Intro Letter for Lobbying Day


On Monday, June 11, the US Campaign to End the Israeli Occupation, United for Peace and Justice, and the American-Arab Anti-Discrimination Committee are jointly organizing a grassroots lobbying day for peace in the Middle East. The meetings with the Members of Congress and their aides will be an important follow-up to the rally and march on June 10th, an opportunity to bring our message directly to those who represent us.

There has been a lot of discussion about the focus of the lobbying efforts on June 11th. The fact that four organizations, two of which are coalitions themselves, are working together on this lobby day means there are differences about what issue or issues need the most attention. What we know is that it is critical that we work together, and that in fact all of these issues are tied to one another. Some focus most directly on the Israeli Occupation of the Palestinian territories, some address issues in this country that greatly affect the Arab American and Muslim communities, some focus on the war in Iraq. While it might appear that this is a series of unrelated issues, we believe they are connected and, when taken together, begin to articulate what a new set of U.S. policies could look like. With that perspective we have agreed to offer information about this range of legislative initiatives, all of which are important.

Each group or delegation that meets with people on Capitol Hill will decide which of these they most want to focus on. You, and the people in your meeting, are not required to raise all of these issues. In fact, given the reality that most lobby visits are pretty short you will want to focus on the issues and legislative initiatives that mean the most to you. And this can certainly be done without denying others the chance to raise the issues most important to them. There will be time during the Monday morning training for people to talk and decide how you want to handle your lobby visits: how you want to use the time you have for the meeting, which issues you will focus on, who will make opening remarks, etc.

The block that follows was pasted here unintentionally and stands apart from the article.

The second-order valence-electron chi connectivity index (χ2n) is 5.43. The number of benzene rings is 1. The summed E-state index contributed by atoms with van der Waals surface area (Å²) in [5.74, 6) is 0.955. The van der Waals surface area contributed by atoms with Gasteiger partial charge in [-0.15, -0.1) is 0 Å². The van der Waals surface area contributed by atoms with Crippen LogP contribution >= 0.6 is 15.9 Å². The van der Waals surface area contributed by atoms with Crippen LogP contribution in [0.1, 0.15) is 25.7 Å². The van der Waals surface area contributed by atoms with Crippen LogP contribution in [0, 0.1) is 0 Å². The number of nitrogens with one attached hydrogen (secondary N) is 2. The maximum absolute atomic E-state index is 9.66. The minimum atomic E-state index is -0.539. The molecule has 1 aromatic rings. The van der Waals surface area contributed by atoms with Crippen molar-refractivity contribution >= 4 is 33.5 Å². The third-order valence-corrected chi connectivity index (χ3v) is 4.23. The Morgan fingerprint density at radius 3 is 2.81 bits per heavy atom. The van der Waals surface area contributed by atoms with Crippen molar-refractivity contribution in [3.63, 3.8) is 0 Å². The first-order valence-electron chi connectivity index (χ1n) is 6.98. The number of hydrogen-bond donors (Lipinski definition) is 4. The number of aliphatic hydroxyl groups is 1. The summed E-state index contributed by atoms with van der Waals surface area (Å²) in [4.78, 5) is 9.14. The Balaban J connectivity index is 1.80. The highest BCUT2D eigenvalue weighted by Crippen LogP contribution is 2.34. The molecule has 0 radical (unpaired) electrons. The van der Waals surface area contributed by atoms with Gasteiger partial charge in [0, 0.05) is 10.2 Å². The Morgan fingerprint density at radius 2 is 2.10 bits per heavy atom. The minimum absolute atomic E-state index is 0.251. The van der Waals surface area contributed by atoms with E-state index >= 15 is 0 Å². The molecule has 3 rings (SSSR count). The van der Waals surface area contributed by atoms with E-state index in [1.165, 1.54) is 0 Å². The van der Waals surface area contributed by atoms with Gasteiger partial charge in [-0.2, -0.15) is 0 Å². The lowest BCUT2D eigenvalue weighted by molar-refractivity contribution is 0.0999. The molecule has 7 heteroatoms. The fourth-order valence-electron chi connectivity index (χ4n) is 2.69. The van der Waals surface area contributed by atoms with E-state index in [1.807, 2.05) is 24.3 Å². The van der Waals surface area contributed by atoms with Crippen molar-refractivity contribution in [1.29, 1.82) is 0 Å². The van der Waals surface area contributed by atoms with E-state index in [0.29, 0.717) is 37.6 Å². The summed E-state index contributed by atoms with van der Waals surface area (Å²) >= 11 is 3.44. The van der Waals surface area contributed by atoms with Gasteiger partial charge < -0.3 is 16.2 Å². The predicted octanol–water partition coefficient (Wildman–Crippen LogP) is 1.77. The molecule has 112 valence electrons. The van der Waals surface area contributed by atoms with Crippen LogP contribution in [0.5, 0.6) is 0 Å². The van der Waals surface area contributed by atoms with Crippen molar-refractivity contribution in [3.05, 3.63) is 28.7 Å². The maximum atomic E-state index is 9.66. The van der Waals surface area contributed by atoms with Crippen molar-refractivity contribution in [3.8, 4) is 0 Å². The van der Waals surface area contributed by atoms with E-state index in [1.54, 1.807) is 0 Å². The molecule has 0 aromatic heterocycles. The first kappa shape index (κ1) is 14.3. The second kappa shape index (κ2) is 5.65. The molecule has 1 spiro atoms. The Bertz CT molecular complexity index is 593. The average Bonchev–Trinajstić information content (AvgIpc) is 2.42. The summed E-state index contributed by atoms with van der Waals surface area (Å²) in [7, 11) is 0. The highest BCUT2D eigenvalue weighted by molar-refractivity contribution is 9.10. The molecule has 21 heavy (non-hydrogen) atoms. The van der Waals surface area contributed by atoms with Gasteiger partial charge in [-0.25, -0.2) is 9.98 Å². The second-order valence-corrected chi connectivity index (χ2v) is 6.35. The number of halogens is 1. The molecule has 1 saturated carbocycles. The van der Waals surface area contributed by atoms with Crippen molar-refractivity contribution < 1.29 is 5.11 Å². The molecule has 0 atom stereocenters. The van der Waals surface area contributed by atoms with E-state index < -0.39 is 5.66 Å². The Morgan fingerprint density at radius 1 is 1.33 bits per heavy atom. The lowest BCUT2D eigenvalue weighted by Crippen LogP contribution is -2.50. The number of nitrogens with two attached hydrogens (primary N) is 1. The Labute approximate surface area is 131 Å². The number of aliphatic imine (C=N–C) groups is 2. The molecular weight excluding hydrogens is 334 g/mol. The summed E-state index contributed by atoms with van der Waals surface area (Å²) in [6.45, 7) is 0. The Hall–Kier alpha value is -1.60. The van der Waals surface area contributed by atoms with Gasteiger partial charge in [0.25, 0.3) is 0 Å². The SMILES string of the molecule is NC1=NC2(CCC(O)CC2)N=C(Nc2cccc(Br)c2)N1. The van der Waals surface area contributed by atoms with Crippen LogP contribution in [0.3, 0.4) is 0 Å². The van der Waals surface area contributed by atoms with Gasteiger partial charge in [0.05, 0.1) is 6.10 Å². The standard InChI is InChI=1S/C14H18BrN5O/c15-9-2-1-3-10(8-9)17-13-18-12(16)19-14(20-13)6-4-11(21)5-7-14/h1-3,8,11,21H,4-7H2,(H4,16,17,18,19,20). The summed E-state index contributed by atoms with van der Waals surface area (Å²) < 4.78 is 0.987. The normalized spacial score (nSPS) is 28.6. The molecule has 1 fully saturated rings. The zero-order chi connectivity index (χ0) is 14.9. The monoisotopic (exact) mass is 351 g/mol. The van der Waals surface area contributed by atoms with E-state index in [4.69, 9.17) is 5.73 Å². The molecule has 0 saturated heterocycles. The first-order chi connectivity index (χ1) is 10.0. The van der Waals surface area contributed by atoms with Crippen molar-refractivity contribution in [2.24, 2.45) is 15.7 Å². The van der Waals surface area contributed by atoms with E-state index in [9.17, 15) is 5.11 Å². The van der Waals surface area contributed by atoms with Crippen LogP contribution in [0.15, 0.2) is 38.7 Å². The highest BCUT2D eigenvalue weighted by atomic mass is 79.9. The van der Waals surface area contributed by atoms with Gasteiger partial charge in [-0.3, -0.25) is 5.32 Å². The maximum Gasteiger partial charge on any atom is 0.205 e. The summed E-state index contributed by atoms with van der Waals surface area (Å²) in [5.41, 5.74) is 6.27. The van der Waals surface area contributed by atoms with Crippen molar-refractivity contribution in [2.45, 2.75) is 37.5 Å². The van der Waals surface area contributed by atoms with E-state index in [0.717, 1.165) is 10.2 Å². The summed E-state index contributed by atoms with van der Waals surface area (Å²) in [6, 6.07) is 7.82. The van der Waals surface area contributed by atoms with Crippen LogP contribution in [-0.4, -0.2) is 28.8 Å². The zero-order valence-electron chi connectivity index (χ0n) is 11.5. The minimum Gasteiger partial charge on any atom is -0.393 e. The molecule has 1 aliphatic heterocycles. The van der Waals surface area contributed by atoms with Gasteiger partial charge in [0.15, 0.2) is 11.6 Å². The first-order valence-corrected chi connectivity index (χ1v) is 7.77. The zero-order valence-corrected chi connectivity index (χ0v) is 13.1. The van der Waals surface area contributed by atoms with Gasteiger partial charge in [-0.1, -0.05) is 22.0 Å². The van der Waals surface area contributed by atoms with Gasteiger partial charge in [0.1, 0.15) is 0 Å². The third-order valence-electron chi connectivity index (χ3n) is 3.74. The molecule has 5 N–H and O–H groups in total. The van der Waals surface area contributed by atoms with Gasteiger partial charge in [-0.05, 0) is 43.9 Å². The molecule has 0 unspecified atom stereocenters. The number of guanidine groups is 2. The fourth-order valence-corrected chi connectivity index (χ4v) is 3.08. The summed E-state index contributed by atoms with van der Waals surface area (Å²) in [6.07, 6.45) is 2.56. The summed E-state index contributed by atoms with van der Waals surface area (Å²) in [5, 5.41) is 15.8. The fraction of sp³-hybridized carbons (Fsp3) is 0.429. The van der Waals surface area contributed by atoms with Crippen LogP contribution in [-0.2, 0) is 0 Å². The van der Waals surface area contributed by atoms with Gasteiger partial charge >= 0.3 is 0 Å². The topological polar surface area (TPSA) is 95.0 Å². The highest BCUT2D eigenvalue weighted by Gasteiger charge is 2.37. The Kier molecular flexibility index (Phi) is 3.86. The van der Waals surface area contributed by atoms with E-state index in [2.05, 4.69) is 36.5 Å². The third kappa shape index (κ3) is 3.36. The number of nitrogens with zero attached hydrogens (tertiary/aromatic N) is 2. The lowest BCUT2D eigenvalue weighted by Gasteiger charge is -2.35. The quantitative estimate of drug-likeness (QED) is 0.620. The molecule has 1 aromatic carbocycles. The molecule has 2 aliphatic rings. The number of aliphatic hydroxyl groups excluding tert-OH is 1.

We call your attention to one item in particular: HRES 143 which calls for the appointment of a Special Envoy for Middle East Peace. No, we do not believe that the Bush Administration can be trusted to handle this the way it should be handled, and no, we do not believe this will solve all of the problems in the Middle East. What we do believe is that it is in our nationís best interest to promote peace and dialogue in the Middle East. For the past several years, the United States has neglected its diplomatic efforts toward ending the conflict between Israelis and Palestinians and it is imperative that we act as an honest broker and uphold international law while working toward a lasting peace. This legislation is the only thing on the table at this moment that even addresses this concept, and as such we believe it needs to be supported. If we view this not as the end of the process but rather as an opening it starts to make sense.  Discussing this resolution will also allow your delegation a chance to talk about what is wrong with our current policy toward Israel/Palestine and what has made previous U.S. diplomatic attempts unsuccessful, such as the unconditional diplomatic support for Israel in violation of dozens of UN resolutions, the billions of dollars in military and economic aid that the United States provides yearly for Israelís military occupation, the unwillingness of the United States to hold Israel accountable for its human rights violations under the terms of the Foreign Assistance Act and Arms Export Control Act, etc.

Changing the thinking and actions of those who represent us in Congress is not a quick or easy undertaking. The June 11th lobby day can help move this process along, but it will take a lot more work in the weeks and months ahead before we see real change. We hope your participation in the lobby day will be a positive experience and will encourage you to keep doing this work, keep educating Congress.